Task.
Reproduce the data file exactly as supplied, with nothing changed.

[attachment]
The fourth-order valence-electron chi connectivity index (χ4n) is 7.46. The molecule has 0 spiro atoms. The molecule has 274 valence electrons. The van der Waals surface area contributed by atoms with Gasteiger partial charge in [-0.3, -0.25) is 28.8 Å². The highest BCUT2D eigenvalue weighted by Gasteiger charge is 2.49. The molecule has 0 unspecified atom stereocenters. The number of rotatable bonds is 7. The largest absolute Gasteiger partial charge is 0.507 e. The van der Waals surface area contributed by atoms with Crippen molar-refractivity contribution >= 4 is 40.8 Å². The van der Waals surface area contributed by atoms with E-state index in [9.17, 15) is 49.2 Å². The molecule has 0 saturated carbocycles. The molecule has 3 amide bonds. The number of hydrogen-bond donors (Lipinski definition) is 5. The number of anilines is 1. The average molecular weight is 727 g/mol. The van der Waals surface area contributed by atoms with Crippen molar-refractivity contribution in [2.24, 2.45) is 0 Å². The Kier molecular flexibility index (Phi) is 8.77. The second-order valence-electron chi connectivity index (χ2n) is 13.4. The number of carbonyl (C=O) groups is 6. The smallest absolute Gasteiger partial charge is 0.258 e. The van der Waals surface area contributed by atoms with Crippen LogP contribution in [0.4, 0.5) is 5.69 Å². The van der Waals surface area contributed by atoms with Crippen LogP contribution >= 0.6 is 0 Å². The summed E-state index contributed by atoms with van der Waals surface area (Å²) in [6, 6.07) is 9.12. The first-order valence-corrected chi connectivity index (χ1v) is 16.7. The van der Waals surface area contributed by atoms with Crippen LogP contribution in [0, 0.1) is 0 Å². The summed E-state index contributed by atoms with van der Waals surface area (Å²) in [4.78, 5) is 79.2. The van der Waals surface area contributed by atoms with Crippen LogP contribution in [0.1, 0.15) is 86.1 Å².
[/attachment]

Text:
The fourth-order valence-electron chi connectivity index (χ4n) is 7.46. The molecule has 0 spiro atoms. The molecule has 274 valence electrons. The van der Waals surface area contributed by atoms with Gasteiger partial charge in [-0.3, -0.25) is 28.8 Å². The highest BCUT2D eigenvalue weighted by Gasteiger charge is 2.49. The molecule has 0 unspecified atom stereocenters. The number of rotatable bonds is 7. The largest absolute Gasteiger partial charge is 0.507 e. The van der Waals surface area contributed by atoms with Crippen molar-refractivity contribution >= 4 is 40.8 Å². The van der Waals surface area contributed by atoms with E-state index in [9.17, 15) is 49.2 Å². The molecule has 0 saturated carbocycles. The molecule has 3 amide bonds. The number of hydrogen-bond donors (Lipinski definition) is 5. The number of anilines is 1. The average molecular weight is 727 g/mol. The van der Waals surface area contributed by atoms with Crippen molar-refractivity contribution in [2.24, 2.45) is 0 Å². The Kier molecular flexibility index (Phi) is 8.77. The second-order valence-electron chi connectivity index (χ2n) is 13.4. The number of carbonyl (C=O) groups is 6. The smallest absolute Gasteiger partial charge is 0.258 e. The van der Waals surface area contributed by atoms with Crippen LogP contribution in [0.4, 0.5) is 5.69 Å². The van der Waals surface area contributed by atoms with Crippen LogP contribution >= 0.6 is 0 Å². The summed E-state index contributed by atoms with van der Waals surface area (Å²) in [6, 6.07) is 9.12. The first-order valence-corrected chi connectivity index (χ1v) is 16.7. The van der Waals surface area contributed by atoms with Crippen LogP contribution in [0, 0.1) is 0 Å². The summed E-state index contributed by atoms with van der Waals surface area (Å²) in [4.78, 5) is 79.2. The van der Waals surface area contributed by atoms with Crippen LogP contribution in [0.1, 0.15) is 86.1 Å².